Just another way of looking at speed distributions. This shows the distribution of observed speeds across several thousand route segments by percentile of the speeds on each segment. The animation changes as we’re shown different parts of the speed distribution on each segment.
Not totally sure if it’s useful yet, but it is kind of pretty.
Some news from the thesis front:
I think I’ve finally perfected my method for linking real-time data with scheduled stops. This is a comparison of the average (weekly) scheduled speeds to the observed average speed for each stop->stop segment. Results that look roughly as expected are what we all hope for.
Note that each classification is broken into eight equal sized quantiles
There is a lot of information in that little gif! More than I can explain here. More to come…
Higher resolution here by the way. It’s interesting to look at even if you don’t know Toronto. Also, the line widths are determined by the number of trips scheduled for each segment.
Just some preliminary results from my first attempt to archive real-time bus data, these from the Champaign-Urbana ‘Mass Transit’ District:
This is a look at variance in the distribution of delayed buses throughout the day. It’s only looking at off-schedule buses right now so we aren’t seeing any change in the proportion of precisely on-time buses (if there is any such change). The little clock in the top right is the time of day the event was recorded, and right below that is the number of events used to ascertain the momentary distribution. For now, this sample size is as much a reflection of when I was running my computer as it is of schedule frequency.
I assumed that the first and last percentiles of the overall distribution were outliers and clipped them off.
I don’t actually see much going on here except random fluctuation, but I suspect this will get much more interesting with larger samples and many more and more diverse agencies included. I’m actually quite eager to see what that turns up! Right now, I’m working on developing a tool to query APIs from the Toronto Transit Commission and Philly’s SEPTA. Unfortunately, because neither Cincinnati transit agency is willing to share their data, which they’ve been collecting and using for years, it will be impossible to include them in this sort of analysis.
I read a clever little article while I was researching R graphics for this project. It started out with a whole paragraph just making the point that no one would read the paragraph itself first. Instead, our eyes would all flash down to the brightly colored graphic right below. Mine certainly did. Did yours? I could write pretty much anything here, but you won’t read it until you’ve satisfied yourself with the silly flashy GIF:
But since we’re not interested in psychology(see above, if you haven’t), some description is perhaps in order: blue is a balance in favour of people boarding buses, red of people getting off the buses. Circle area equals the absolute difference between boardings and alightings at each scheduled stop. This means among other things that stops with balanced passenger boardings and alightings will not show up at all. Each time-step is a half-hour period.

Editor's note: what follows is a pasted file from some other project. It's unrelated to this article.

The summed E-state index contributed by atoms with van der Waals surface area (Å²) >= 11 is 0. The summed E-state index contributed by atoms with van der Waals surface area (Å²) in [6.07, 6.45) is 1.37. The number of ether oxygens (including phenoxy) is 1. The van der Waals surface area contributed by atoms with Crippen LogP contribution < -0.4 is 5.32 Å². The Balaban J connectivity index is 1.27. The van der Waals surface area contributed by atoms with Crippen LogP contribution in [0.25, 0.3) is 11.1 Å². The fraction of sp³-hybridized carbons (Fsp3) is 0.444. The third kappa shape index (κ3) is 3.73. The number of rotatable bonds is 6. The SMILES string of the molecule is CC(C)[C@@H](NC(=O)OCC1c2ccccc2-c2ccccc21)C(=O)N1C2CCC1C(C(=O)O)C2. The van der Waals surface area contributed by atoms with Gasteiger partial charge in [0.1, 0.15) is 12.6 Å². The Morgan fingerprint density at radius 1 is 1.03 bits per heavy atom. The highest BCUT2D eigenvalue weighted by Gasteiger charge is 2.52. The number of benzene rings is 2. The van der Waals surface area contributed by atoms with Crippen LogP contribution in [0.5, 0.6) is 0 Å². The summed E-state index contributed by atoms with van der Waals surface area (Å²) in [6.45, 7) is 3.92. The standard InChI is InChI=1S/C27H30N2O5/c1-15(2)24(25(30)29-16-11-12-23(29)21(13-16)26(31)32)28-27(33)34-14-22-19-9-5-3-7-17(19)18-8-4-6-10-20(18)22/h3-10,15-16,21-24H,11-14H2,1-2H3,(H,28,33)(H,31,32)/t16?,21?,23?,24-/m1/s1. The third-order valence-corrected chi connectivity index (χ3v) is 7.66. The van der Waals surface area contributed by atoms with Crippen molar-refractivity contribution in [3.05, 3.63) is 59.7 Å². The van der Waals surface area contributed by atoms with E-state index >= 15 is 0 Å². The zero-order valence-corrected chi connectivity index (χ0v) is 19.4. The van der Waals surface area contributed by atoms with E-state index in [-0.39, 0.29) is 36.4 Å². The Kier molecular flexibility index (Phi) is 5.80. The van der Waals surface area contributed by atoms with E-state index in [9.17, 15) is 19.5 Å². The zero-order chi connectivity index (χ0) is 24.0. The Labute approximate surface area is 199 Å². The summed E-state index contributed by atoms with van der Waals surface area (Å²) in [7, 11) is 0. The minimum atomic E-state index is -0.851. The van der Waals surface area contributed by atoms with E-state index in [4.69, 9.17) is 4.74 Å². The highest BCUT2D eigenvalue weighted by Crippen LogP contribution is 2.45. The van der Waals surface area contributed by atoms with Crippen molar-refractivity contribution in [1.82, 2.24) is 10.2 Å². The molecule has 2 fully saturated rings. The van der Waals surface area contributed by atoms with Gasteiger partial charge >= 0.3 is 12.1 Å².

The idea here is simply to show the temporal unbalance of passenger flow in the transit system: at some times of day, more people are going in one direction than in the other. This is why you occasionally hear the complaint that “buses are running empty” and implicitly that no one is using the system or that parts of it could bear trimming. The routes are not usually inefficient so much as the passengers are, with their chaotic plans and schedules, failing to neatly balance themselves and set each other off as more orderly citizens might do.
Notice how the overall color of the outlying stops changes at the rush hours from blue (boarding) in the morning to red (alighting) in the evening, the reverse for downtown and most of uptown. Clearly, the overall pattern we’re seeing is that a lot of commuters are coming in from the outer neighborhoods for daytime work in the central ones.
As the title says though, these are preliminary results. I made the circles transparent so colors can blend and become more opaque where activity is more intense, but there’s still a tremendous amount that’s obscured in this map. The next step is to change it from a map of mutually interfering circles into something clearer at the busy confluences of multiple lines. I’m thinking, and if you’ve been following this blog lately it should be on the tip of your tongue already, of creating a kernel density surface to properly deal with the busy areas.
In the meantime, I’ll attempt to assuage your hungry eyes with a couple more GIFs.
My first attempt at a GIF, using a much less automated method, shows this same basic pattern, but in the context of Cincinnati neighborhoods.
Another one breaks it down a further than the first one I showed, dropping the time-interval to two minutes rather a half-hour. Again, blue is a balance in favour of boardings, red in favour of alightings.
This one is particularly interesting, I think, because you can really start to see individual buses flashing through the city. I love the finale, right around 25:10 (1:10AM) where the buses all explode out of government square on their last run at around the same time to deposit their passengers in an adorably pathetic little fizzle of red from blue.
Anyhoo, I’ll say yet again, this is preliminary and I share it now because I think this data is tremendously exciting. We’ll see what I can make of it in the next few days!